Titanium bars sit up decently high, 2.6” tires, 28-hole alloy wheels that I never really tension, so they’re real supple, and slide on ODIs for the most amount of rubber. I was still aware of weight to some extent, so my bike tips in around 35 lb, which is getting to my limit of jibbing. Whenever I start strapping bags and water to the frame, it definitely slows down its reaction time, so I think I’m at my sweet spot of durability and weight.

Riding Bikes

As stated at the top of the article, Nikki said that going uphill the bike rides “normal” and it “goes up rocks well.” Downhill is “not sketchy.” I have to agree. Unsurprisingly, a relatively long, slack bike with a healthy amount of travel and solid build kit descends well. We both had to adjust to long and slack geometry, primarily getting more weight on the front end and taking switchbacks at full lock, but the benefits are well worth it.

Fast downhills are a breeze. The bike goes where you want it to with ease and feels confident. Mine eats up chunk better than hers of course, but they still take it all in stride. There’s nothing like pumping through a rock garden and popping over a network of wet roots. Steep trails at Campus and steep rock rolls in the Southwest still look scary from the top but when you get to the bottom you realize how capable the bike is and how in control you are. They soak up all the chunky and rough corners and love flying into supportive berms and ruts and bouncing right back out.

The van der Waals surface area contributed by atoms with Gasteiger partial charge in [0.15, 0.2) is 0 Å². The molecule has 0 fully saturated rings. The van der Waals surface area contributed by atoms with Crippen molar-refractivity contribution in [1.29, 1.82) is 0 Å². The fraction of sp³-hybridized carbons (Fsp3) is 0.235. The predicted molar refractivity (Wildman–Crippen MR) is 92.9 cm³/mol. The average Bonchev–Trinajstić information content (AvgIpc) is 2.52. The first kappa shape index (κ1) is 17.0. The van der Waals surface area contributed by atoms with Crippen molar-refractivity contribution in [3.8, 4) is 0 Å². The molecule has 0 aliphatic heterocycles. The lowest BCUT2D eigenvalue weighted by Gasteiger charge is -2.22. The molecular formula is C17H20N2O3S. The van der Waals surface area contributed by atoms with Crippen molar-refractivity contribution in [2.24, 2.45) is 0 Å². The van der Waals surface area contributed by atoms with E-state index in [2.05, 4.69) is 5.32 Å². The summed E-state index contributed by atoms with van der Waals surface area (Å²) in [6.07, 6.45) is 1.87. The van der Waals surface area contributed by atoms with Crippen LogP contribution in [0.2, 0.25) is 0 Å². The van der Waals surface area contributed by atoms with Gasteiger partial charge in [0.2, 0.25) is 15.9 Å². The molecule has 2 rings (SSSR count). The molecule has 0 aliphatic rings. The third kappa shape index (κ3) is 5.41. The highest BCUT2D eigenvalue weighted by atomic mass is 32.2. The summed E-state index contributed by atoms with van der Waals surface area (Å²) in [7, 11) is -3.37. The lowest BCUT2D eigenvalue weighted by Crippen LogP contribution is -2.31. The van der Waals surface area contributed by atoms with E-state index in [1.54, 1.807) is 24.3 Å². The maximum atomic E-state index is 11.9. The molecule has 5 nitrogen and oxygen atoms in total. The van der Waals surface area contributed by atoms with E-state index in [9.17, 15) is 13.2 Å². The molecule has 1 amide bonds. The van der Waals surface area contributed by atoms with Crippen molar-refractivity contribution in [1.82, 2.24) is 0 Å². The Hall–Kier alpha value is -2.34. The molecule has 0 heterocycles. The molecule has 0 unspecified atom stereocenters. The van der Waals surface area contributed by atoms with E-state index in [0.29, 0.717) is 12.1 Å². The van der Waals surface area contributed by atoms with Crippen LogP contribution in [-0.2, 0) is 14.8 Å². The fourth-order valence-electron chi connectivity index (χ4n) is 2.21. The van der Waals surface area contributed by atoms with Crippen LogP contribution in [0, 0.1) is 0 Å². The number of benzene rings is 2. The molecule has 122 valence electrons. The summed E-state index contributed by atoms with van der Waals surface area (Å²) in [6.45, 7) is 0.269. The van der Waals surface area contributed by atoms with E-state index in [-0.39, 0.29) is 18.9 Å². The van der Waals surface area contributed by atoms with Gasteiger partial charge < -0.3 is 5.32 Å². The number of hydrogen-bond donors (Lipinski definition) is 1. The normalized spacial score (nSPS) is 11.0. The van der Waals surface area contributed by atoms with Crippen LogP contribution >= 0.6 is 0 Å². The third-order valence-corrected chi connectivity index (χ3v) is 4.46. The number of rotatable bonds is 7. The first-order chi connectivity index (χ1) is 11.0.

Part of that is because of the amount of travel and build (especially mine), but I’m sure the steel frame helps. The team here at The Radavist are probably getting more flex out of their XL frames than we are on size small frames so a more flexible material is welcome. Our smaller wheels will also flex less than a bigger 29er ridden by a heavier rider, so once more a reason to look for more flex.

While this bike is the most comfortable I’ve ridden, it by no means feels like a wet noodle even when loaded down, unlike some steel rigid bikes I’ve had and loaded too heavily. They are still built to take the abuses of mountain biking after all.

On my first ride I got to the top of a climb and thought “that felt fine.” It didn’t feel like the bike was holding me back up the climb more than any other full suspension, which was a concern with a long-travel steel single-pivot. It doesn’t have an acronym for the linkage. Will it even work uphill? Much of the riding in the Bay Area is fire road climbs that we ride up at a somewhat conversational pace (though Nikki’s conversational pace is quicker than most), so the bikes kind of fall into the background there.

Having ridden single-speed for a long time, I got used to my climbing metric being “did I make it up the climb?” and this bike does that. Along the same lines, I don’t care that much about climbing efficiency and I never use my climb switch, so I’m a bad person to write about efficiency, but a great person to recommend riding an enduro bike all over the place. Nikki is more in tune with climbing so she’ll use the climb switch on smooth climbs and likes the efficiency.